Alternative title: No, ‘Just Letting Them Go’ is Not a Viable Solution. Please Use Your Brain.
There have been an increasing number of people, mainly opportunistic, social-climbing public figures, and the occasional soccer mom with more empathy than common sense, who seem to believe that governments, especially the U.S government, have nothing better to do than kidnap babies and throw them in cages on the borders of their nations. This is false.
I often ask these people what they think the solution to America’s border control problem (and it is a problem) is, to which they often either choose to ignore me, or reply with some string of utopian nonsense, wherein all these EVIL FACILITIES are shut down, border control is conveniently glossed over, and everything magically works out hunky-dory. Needless to say, this is also false.
Border control is something that essentially varies from country to country, and as such, warrants nuanced discussion via case-by-case basis.
Let’s begin this discussion with what is (for now) a universal truth: Border control is important. Why? The most important reason is because it prevents anyone and everyone from simply traveling wherever they please. Maybe many of these people crossing the border are harmless refugees, but some of them might also be criminals escaping justice in their homeland, or hoping to engage in crime within your own, this often involves but is not limited to human trafficking, drug trafficking, and probably at least a few forms of fraud.
The fact that border detention centres are primarily used for processing undocumented (i.e, no passport, no easy way of identifying the persons in question) migrants attempting to cross the border, legally or illegally, is worth noting as well. Those with the correct documents to identify themselves, and no criminal history, are seldom detained in these centres.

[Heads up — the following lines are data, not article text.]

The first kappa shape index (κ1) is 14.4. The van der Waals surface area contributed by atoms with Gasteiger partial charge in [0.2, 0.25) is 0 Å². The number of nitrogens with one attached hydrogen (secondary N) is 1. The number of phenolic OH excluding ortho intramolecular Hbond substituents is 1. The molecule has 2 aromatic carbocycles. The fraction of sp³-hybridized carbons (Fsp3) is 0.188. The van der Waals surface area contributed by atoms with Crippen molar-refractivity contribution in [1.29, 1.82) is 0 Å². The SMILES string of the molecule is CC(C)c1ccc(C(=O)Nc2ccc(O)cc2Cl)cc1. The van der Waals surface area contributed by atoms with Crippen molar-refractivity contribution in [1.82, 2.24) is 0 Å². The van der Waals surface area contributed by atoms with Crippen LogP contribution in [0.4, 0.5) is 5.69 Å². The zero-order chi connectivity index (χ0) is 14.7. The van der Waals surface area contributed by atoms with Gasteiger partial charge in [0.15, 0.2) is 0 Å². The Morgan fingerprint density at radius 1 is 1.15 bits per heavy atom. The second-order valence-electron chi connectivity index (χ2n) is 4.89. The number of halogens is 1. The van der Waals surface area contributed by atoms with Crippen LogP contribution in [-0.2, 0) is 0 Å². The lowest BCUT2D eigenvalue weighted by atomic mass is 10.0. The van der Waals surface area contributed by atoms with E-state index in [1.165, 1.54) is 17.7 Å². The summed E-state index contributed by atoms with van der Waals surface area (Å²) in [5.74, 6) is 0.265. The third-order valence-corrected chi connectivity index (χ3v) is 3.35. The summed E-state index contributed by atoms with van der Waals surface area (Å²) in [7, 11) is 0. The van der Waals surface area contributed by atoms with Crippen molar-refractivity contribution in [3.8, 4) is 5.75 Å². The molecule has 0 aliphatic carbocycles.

Sweden is a good example of what happens when migration laws are too lax. Infowars and Breitbart and other right-wing propaganda outlets will tell you the country is a warzone, which is a gross exaggeration; but violent crime rates in Sweden have risen exponentially in correlation to their immigration rates. Parts of the country have become refugee slums, which native Swedes are encouraged or compelled to avoid. You can find a few videos of cameramen or unsuspecting passers-by being accosted by refugees in these areas. My point being: people fleeing troubled nations are often troubled themselves. If they come from places where violence and underhanded dealings are valid solutions, they will have difficulty adapting to an environment where such dealings are unacceptable. You cannot rationally expect someone from a completely different part of the world, especially one who has had little-to-no formal education, to perfectly adapt to developed society. While heartless, screening processes are necessary. It is the job of the government to look after its citizens first and foremost.